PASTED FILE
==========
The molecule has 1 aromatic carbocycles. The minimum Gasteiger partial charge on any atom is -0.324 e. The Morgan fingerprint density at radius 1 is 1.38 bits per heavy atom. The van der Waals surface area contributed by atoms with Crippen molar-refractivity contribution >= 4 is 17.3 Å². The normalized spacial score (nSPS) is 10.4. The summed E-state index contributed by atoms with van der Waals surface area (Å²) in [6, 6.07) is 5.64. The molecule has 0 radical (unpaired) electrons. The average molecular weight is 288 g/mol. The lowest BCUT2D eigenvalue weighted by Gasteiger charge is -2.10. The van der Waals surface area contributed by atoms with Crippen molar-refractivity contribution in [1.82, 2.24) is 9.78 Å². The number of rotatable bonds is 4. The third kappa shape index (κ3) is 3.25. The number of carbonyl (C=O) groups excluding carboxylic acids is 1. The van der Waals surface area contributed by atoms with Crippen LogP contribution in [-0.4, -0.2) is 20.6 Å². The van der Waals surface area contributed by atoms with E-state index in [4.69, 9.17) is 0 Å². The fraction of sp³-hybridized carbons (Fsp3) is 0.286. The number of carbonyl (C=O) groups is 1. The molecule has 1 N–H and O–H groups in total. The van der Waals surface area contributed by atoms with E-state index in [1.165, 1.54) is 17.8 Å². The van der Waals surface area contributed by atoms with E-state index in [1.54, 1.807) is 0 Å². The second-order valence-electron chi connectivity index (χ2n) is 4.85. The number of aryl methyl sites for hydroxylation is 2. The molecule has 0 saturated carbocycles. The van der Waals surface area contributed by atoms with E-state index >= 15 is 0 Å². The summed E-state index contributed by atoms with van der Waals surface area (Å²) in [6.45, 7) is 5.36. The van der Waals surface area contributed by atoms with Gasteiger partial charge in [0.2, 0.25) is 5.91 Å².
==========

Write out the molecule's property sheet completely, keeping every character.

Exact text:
The molecule has 1 aromatic carbocycles. The minimum Gasteiger partial charge on any atom is -0.324 e. The Morgan fingerprint density at radius 1 is 1.38 bits per heavy atom. The van der Waals surface area contributed by atoms with Crippen molar-refractivity contribution >= 4 is 17.3 Å². The normalized spacial score (nSPS) is 10.4. The summed E-state index contributed by atoms with van der Waals surface area (Å²) in [6, 6.07) is 5.64. The molecule has 0 radical (unpaired) electrons. The average molecular weight is 288 g/mol. The lowest BCUT2D eigenvalue weighted by Gasteiger charge is -2.10. The van der Waals surface area contributed by atoms with Crippen molar-refractivity contribution in [1.82, 2.24) is 9.78 Å². The number of rotatable bonds is 4. The third kappa shape index (κ3) is 3.25. The number of carbonyl (C=O) groups excluding carboxylic acids is 1. The van der Waals surface area contributed by atoms with Crippen LogP contribution in [-0.4, -0.2) is 20.6 Å². The van der Waals surface area contributed by atoms with E-state index in [4.69, 9.17) is 0 Å². The fraction of sp³-hybridized carbons (Fsp3) is 0.286. The number of carbonyl (C=O) groups is 1. The molecule has 1 N–H and O–H groups in total. The van der Waals surface area contributed by atoms with E-state index in [1.165, 1.54) is 17.8 Å². The van der Waals surface area contributed by atoms with E-state index in [1.54, 1.807) is 0 Å². The second-order valence-electron chi connectivity index (χ2n) is 4.85. The number of aryl methyl sites for hydroxylation is 2. The molecule has 0 saturated carbocycles. The van der Waals surface area contributed by atoms with E-state index >= 15 is 0 Å². The summed E-state index contributed by atoms with van der Waals surface area (Å²) in [6.45, 7) is 5.36. The van der Waals surface area contributed by atoms with Gasteiger partial charge in [0.2, 0.25) is 5.91 Å².